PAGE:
But of course the opposition between rules/laws and instinct here is in many ways a false one. The ‘rules’ they have in mind are ultimately not there to enforce rights of the individual for example, but just slightly different means of ensuring the same result as would whatever emerges from ‘that which beats in the heart’. Could the Elector very cleverly be ‘catechising’ this answer all along - just as he manipulates the Prince’s self-condemnation through appearing to offer the opposite (the Prince’s acquittal?. Wonderfully, Kleist leaves this possibility in play, along with the opposite, that the Elector is being put under severe pressure and simply responding to events in order to try to save his own skin.
The protest/debate is closed down anyway when the Elector produces his trump card – the Prince himself, who declares himself for death.
And here the Kelly ‘version’ and Kleist’s original diverge. In the former, the execution is carried out, with conspicuous lack of support of the military and the court. It’s a crude and brutal account of a straightforward political killing that surely overplays the ‘fascism’ of the Elector and suggests he won’t last long (when I fact we know that the regime set up by the Prussian ‘Great Elector’ lasted very long indeed, and with ultimately terrible consequences). The original is much more disturbing, and surely much more telling in relation to the ability of modern autocracies to get into the heads and dreamworlds of its inhabitants:
At the apparent moment of execution, the Prince’s blindfold is removed. There follows the staged-managed (by the Elector again) apparent continuation of the Prince’s myth/dream from the beginning of the play. Natalie crowns him with his laurel wreath, puts the Elector’s chain round his neck, and presses his hand to her heart. He faints – a mythical/symbolic rather than a real death - and on reviving he asks if it has all been a dream, to which the courtiers reply ‘yes’. Brecht does a very similar thing with Galy Gay in Man Equals Man regarding his renouncing his former identity to become the perfect fighting man. It is the creation of the perfect totalitarian subject through the unifying of law and instinct in pursuit of an image that fuses also personal honour (the wreath), the state (as embodied in the ruler – hence the Elector’s chain) and erotic desire…(Natalie). And to have all that experienced at the level of dreams. Kind of what Hitler and Stalin did, surely?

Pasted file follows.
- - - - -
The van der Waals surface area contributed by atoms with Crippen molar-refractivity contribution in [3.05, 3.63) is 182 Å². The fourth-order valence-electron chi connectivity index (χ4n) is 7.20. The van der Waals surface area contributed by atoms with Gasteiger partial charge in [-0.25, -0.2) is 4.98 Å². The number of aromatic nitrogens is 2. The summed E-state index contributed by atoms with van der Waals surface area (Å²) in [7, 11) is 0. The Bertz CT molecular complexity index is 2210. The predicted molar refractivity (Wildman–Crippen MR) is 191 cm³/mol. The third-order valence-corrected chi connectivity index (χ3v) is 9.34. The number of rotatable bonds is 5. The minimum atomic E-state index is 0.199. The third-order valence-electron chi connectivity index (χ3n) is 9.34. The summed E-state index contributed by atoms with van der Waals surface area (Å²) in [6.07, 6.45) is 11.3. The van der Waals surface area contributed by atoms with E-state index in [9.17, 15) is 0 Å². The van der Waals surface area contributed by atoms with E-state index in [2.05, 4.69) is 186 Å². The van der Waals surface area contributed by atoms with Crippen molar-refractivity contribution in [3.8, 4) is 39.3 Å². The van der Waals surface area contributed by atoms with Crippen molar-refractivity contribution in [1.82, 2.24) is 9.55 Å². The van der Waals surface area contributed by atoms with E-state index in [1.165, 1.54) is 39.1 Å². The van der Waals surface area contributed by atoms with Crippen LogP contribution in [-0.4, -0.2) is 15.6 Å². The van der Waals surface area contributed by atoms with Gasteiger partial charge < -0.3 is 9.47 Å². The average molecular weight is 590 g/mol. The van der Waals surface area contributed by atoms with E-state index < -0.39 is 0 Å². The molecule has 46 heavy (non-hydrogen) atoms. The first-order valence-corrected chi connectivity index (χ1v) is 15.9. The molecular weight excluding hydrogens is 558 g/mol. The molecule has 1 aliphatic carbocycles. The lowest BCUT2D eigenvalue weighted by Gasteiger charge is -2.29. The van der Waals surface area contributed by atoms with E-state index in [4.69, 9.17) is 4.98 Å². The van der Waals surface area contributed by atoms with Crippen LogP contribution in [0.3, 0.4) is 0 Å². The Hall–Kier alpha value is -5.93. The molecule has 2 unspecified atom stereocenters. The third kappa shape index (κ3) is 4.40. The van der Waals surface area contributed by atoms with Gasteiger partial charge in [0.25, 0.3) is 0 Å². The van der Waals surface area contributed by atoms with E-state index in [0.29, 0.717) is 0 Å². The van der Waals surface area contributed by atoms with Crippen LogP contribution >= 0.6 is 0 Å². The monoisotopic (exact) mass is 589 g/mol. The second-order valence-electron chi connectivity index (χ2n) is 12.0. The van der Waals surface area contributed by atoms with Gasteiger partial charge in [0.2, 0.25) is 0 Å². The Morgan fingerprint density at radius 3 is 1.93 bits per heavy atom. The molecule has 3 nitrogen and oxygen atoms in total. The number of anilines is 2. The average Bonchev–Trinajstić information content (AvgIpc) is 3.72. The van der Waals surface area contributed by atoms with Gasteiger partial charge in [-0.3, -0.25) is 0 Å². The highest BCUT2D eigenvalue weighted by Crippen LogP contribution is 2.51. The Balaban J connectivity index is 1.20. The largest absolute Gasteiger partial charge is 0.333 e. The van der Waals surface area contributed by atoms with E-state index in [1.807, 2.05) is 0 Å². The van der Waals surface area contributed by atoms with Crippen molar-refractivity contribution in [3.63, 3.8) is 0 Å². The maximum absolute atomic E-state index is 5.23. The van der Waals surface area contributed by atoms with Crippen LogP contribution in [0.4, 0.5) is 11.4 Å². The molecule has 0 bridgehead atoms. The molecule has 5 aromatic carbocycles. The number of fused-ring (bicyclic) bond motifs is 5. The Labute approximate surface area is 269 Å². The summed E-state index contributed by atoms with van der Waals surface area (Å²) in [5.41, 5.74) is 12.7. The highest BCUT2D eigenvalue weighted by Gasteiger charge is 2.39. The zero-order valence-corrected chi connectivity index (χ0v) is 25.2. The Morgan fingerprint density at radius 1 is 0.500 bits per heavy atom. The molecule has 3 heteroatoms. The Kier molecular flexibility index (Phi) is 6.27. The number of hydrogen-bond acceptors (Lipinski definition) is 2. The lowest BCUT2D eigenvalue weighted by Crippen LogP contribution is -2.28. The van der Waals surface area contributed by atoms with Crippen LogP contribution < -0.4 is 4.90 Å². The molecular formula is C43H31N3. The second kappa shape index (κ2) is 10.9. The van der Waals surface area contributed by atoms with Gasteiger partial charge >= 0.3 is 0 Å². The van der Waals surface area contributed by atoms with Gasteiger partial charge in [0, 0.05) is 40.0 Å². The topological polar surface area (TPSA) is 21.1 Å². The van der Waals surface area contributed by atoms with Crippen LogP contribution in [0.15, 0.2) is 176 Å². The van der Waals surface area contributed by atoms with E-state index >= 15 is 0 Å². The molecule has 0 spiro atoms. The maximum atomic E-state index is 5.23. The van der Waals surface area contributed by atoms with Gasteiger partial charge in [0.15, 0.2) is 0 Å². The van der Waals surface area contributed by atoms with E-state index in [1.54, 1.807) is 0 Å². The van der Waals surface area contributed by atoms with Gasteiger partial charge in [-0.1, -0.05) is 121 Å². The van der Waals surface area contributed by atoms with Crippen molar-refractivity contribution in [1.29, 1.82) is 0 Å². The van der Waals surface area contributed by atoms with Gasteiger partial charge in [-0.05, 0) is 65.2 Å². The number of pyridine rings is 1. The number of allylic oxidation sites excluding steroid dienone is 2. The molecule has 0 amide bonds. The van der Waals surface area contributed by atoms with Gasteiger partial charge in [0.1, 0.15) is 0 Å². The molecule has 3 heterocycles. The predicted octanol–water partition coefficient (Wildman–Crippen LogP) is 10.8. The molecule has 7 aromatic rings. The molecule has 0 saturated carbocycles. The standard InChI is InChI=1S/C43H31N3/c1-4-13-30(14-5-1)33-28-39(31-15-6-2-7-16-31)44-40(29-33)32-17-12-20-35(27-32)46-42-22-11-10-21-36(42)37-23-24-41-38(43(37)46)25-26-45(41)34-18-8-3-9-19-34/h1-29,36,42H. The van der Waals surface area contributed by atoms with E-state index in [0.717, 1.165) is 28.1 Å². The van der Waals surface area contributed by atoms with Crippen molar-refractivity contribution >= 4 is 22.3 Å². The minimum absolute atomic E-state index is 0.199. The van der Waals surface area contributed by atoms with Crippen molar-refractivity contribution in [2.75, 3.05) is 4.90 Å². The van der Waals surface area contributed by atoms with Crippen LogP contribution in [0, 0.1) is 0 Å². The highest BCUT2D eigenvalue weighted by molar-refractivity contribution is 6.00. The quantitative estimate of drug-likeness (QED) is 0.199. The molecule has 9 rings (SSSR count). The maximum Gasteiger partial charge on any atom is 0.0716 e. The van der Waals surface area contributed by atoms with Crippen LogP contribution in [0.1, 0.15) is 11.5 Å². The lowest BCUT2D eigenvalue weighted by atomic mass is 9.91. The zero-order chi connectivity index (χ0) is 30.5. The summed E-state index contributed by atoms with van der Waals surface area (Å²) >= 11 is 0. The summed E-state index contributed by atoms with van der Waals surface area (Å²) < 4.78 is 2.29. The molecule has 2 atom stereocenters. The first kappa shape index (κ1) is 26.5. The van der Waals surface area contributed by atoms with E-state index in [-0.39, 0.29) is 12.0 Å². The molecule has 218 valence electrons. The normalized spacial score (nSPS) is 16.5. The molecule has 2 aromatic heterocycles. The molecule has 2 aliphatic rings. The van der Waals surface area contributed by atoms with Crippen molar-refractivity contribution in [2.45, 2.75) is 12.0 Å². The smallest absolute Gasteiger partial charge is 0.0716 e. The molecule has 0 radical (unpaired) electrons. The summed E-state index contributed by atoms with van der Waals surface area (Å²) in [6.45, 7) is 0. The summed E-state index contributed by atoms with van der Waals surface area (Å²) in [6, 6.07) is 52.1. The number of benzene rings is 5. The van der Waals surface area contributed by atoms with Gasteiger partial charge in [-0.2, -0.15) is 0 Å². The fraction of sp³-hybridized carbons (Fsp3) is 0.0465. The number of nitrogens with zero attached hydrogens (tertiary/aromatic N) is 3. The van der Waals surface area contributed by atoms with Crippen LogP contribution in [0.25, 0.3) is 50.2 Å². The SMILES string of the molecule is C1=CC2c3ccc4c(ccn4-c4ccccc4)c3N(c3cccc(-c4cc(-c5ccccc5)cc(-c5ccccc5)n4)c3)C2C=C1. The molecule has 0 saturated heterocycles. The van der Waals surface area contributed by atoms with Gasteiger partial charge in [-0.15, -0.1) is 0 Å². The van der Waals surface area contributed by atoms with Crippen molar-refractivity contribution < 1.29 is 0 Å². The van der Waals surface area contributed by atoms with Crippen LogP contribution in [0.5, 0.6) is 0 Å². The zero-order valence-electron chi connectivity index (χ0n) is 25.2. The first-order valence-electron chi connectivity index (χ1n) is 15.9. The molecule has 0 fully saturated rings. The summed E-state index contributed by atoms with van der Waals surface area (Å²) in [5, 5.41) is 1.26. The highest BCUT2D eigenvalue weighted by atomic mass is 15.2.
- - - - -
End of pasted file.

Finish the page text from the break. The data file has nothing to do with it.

Immediately after this, the play ends with them all charging into battle defying the enemies of Prussia/Brandenburg
The difference between the characters and the audience is that we have the option of seeing this process from the outside. Whether Kleist did (see it from the outside), is surely a moot point, but the tortured quality and general tenor of his work surely suggest that sometimes he did and sometimes he didn’t – which ambivalent position also surely is conducive to the most telling and effective of art
And of course that inside/outside-the-dream vision – that accommodates the cool perspective of a Brecht on the mechanisms of power, along and the interior schizoid intensity of the Expressionists – would make for a very interesting production challenge
An extraordinary and richly ambiguous play, then, full of vivid secondary (military) characters, reminiscent perhaps of Renoir’s Le Grande Illusion, and with at its heart three very modern, psychologically acute, ambivalently-drawn individuals: Natalie, the Prince and the Elector. And in the case of the last of these, also one of at mystery: potentially a Grand Inquisitor, the Duke from Measure for Measure, but genuinely put under pressure in conducting his exorcism, his psychological vampiric rebirthing of his acolyte the Prince
On Friday all given a characteristically characterful and urgent reading (and we read both the ‘Kelly’ ending, and Kleist’s original)